Starry Nights: Visions of the Night Sky—Wildling Museum Online Exhibit Explores Nocturne Painting, Astrophotography and Light Pollution

  • April 05, 2020 17:36

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Lockwood de Forest (1850 - 1932), "Moon in Trailing Clouds," May 1901, oil on canvas, courtesy Sullivan Goss Gallery
Aya Okawa, "Human Constellation," digital photographic print, courtesy the artist.
Eric Merrell, "Alternate Universe," oil on canvas, courtesy the artist.
Charles Rollo Peters (1862 - 1928), "Moonlit Adobe," 1924, oil on canvas, courtesy California Art Company
Las Cumbres Observatory, ic 5146, the Cocoon Nebula, digital photographic print, taken by BJ Fulton
Paul Dougherty (1877 - 1947), "Moonlit Surf," oil on canvas, courtesy California Art Company
John Wesley Cotton (1868 - 1931), "Silent Night, Santa Barbara," 1924, color aquatint on wove paper, artist's proof, courtesy James Main Fine Art
Brady Cabe, "Standing in Awe," 2015, digital photographic print, courtesy the artist.

If you're enjoying the Pink Supermoon this week, pair your lunar looking with some nocturnes in art. The Wildling Museum of Art and Nature in Solvang, California, offers a dazzling virtual view of its exhibition Starry Nights: Visions of the Night Sky.

The expanse of the open night sky has served as a source of wonder for artists, poets, and scientists across cultures and millennia. The exhibition celebrates the awe-inspiring beauty and mystery of the night across a range of media, including painting and photography, as well as poetry by Dan Gerber.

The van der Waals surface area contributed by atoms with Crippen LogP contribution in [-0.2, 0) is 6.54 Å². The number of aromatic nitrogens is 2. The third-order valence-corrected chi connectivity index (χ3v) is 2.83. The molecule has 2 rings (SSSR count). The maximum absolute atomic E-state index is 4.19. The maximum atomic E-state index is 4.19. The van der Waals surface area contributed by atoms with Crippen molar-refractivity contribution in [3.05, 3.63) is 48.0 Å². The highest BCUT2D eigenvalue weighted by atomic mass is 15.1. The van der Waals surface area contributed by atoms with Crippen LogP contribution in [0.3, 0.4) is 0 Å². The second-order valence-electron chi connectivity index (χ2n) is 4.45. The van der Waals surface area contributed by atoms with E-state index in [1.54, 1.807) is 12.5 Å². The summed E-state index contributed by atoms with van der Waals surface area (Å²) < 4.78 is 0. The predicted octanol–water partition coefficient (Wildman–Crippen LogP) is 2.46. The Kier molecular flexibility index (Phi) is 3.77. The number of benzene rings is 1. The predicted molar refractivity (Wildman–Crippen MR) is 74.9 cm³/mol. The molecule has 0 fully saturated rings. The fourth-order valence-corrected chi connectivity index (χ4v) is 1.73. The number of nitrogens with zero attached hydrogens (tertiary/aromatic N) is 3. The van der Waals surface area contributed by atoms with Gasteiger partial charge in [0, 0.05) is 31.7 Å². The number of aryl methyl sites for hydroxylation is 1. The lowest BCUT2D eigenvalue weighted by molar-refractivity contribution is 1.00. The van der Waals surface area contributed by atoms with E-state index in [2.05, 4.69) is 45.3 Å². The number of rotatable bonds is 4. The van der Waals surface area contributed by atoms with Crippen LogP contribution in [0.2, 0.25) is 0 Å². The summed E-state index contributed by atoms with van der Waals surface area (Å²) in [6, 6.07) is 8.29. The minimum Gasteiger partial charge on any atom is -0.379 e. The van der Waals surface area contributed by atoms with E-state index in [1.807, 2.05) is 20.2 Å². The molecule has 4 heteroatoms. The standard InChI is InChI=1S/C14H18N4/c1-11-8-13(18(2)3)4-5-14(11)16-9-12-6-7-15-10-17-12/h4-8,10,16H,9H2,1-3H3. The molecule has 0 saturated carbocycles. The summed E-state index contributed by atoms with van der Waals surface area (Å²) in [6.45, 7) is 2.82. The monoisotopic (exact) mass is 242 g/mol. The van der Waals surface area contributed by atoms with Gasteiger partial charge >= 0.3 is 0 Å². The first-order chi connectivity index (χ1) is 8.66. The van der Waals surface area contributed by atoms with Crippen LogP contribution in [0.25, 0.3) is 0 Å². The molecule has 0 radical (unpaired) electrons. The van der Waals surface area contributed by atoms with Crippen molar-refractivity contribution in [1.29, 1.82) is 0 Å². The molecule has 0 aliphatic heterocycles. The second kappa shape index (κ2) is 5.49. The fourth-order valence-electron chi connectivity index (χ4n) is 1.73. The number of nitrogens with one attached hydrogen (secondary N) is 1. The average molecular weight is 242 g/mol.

“The Wildling is in the middle of the Santa Ynez Valley, which is no stranger to sightings of the Milky Way, but most people don’t get to have nightly visits with the stars the way we do,” says Executive Director Stacey Otte-Demangate. “We hope this exhibition inspires wonder and appreciation for our night skies through a wide variety of artistic interpretations, but also reminds people not to take our views for granted.”

Featured works range from astrophotography captured by Goleta’s Las Cumbres Observatory telescope network, to the nocturne paintings of early California artists Fernand Lungren, Lockwood de Forest, Charles Rollo Peters, and others.

Contemporary dreamscapes by Nathan Huff, twilight desert landscapes by Eric Merrell, and night sky photography, including recent works by third-generation photographer Marc Muench, are among the works encompassing the exhibition.

Starry Nights: Visions of the Night Sky also serves to illuminate the growing issue of light pollution – a modern phenomenon currently reported to impact more than 83 percent of the world’s population – and current local efforts to reduce its effects for the protection of nocturnal species.


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